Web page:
Centuries ago, Howden was an important trading centre and now the search is on to find the market town’s ‘lost’ palace. Lucy Oates went to find out more.
During medieval times, the East Yorkshire market town of Howden had a level of significance and influence that belies its size and stature today. Now a group of local people are determined to unearth secrets from its illustrious past by embarking on an archaeological dig at a hugely important site in the town centre.
Once famous throughout Europe for its horse fair, which was the largest in the country, Howden was given to the Bishops of Durham by William the Conqueror, who built a vast palace on a site close to the town’s Minster. According to Dr Jon Kenny of Community Archaeology, an independent organisation that specialises in supporting community projects, the town’s location close to the River Ouse allowed the Prince Bishops of Durham to wheel and deal – Game of Thrones-style – with the important medieval players in Yorkshire, as well as royalty.
Howden’s significance waned after the Reformation and a survey of the bishops property carried out in the seventeenth century described how the palace had fallen into disrepair. Only the Great Hall survives today; it’s known as Bishops Manor and is used as an events venue. The surrounding buildings either fell down or were demolished centuries ago.
When he began volunteering at Howden Heritage Centre, which opened last year in the town’s Market Place in a project initiated by Howden Civic Society, Mike Hatfield, a retired photographer, came up with the idea of staging an archaeological dig on land to the rear of the building. The unassuming plot of land, which has never been excavated before, is located next to Bishops Manor and, intriguingly, is where some of the long-lost buildings that formed part of the vast palace complex once stood. They were set around a central courtyard, which would have been located on what’s now a lawned area at the front of Bishops Manor.
“When work was being carried out on the flats above the Heritage Centre, one of the workmen was looking for the drains and found a rock,” says Mike. “When I cleaned it up and showed it to experts, they confirmed that it was evidence of a medieval glass furnace, although it’s not clear whether it was made there or brought in.
“The site is of great archaeological interest; there are medieval bricks in the wall that stands between the dig site and the lawn at the front of Bishops Manor. Thankfully, the land owner has kindly given his permission for the dig to go ahead.”
Local historian Susan Butler offers an insight into the scale of the palace complex. “By the fourteenth century, it had a great hall, which is now the Manor House, as well as bishop’s lodgings, a private chapel, servants’ rooms and storage buildings.”
It’s known that a number of these buildings occupied the parcel of land that will be excavated by the community-led archaeological dig, giving Mike and his fellow volunteers high hopes of unearthing medieval artefacts. Working together, they have wasted no time in getting the backing of English Heritage, East Riding of Yorkshire Council and Community Archaeology.
Dr Jon Kenny jumped at the chance to get involved and is convinced that the dig will reveal more of the medieval palace that once stood next door to Howden Minster.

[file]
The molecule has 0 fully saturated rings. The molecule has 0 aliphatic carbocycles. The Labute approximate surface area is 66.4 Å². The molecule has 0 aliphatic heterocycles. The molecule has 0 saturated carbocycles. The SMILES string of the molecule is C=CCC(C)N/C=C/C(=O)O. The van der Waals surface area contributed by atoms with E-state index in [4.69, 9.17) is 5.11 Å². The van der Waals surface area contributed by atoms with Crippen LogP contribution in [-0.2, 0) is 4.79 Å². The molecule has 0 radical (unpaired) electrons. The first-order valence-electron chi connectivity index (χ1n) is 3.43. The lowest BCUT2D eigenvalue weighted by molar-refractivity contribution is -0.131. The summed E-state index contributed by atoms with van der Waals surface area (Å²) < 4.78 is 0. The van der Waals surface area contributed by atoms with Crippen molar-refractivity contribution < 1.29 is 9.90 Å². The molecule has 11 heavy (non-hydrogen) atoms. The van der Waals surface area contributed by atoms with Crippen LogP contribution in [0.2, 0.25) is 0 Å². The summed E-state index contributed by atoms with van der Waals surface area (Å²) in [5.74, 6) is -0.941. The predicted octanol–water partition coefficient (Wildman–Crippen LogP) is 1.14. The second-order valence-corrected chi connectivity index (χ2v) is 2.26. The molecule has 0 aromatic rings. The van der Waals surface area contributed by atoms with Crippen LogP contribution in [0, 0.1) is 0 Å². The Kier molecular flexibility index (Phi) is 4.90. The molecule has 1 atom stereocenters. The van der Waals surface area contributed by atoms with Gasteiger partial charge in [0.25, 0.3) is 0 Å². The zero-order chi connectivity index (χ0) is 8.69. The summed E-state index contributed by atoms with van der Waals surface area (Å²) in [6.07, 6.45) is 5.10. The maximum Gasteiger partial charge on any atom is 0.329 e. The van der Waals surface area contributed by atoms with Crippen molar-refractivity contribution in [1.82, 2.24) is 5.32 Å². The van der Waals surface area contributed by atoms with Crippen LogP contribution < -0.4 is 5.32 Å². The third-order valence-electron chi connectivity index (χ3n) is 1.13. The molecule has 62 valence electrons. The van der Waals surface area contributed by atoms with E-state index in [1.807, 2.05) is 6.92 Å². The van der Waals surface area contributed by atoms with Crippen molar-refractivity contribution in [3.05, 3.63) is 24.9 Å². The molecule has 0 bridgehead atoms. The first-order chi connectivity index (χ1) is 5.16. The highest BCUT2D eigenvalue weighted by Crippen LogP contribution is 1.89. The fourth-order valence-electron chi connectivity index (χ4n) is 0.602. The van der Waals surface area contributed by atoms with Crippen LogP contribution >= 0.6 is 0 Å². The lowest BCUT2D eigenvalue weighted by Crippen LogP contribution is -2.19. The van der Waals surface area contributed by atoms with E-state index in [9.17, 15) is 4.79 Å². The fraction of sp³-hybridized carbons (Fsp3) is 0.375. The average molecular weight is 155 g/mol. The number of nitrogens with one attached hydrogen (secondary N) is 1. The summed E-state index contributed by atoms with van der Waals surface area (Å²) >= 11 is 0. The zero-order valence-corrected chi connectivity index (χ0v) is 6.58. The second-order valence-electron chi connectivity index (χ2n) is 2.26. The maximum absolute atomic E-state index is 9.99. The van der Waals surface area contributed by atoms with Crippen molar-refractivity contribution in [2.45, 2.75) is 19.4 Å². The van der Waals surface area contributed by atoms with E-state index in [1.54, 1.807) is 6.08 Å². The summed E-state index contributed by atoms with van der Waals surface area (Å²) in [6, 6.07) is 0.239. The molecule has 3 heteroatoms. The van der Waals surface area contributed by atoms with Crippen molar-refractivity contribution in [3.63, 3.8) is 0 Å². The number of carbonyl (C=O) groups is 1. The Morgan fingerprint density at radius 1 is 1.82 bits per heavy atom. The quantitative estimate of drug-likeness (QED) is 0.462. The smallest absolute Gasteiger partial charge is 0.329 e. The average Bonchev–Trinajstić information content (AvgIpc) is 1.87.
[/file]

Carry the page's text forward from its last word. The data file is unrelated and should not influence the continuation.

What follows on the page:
“In 2014, I had the opportunity to work with a team of community volunteers to investigate the north-west side of Bishops Manor,” says Jon.
“We also peered across a wall into the overgrown gardens to the east of the manor that we see today.
“If only we had the chance to look there,” we said; that’s where the manor parlour, chapel and bishop’s lodgings should be. Well now, that wish is being granted thanks to the work of Mike Hatfield and his team.”
Although experts will oversee every aspect of the dig, Mike is keen to give as many local people as possible the chance to get involved. “We definitely want to involve local schools, but there will be a role for anyone who wants to help. Even those who can’t do the more physical work can sieve through soil or wash and record details of any items found.”
Jon agrees: “This is a really exciting opportunity for a community team to investigate the ‘lost’ part of Bishops Manor and put it on the map.
“I am so pleased to be able to support them and look forward to getting many different people from the community, of all kinds of skills, ages and abilities, involved in different aspects of the project, bringing Bishops Manor to the attention of all.”
Work on the project is expected to get under way this summer, but the dig is likely to take up to five years to complete and will be tackled in 10 metre square sections. Mike and his fellow volunteers are applying for grants to help fund the project, as well as seeking sponsorship and donations of useful tools and equipment, such as spades, shovels and event fencing, from local businesses.
It’s hoped that any interesting artefacts found on the site will go on display in Howden Heritage Centre and that, once the excavation work is complete, the dig site can be turned into a heritage garden for local people to enjoy. Another of Mike’s bright ideas came to him during a trip to Melrose in the Scottish Borders, where he saw a similar development.
“The area surrounding the palace is known to have been surrounded by orchards in its medieval heyday and I thought it would be nice to replant the site with native fruit trees to create a heritage garden, which could be accessed from the back door of the Heritage Centre.”
And in doing so, help bring a little bit of history to life.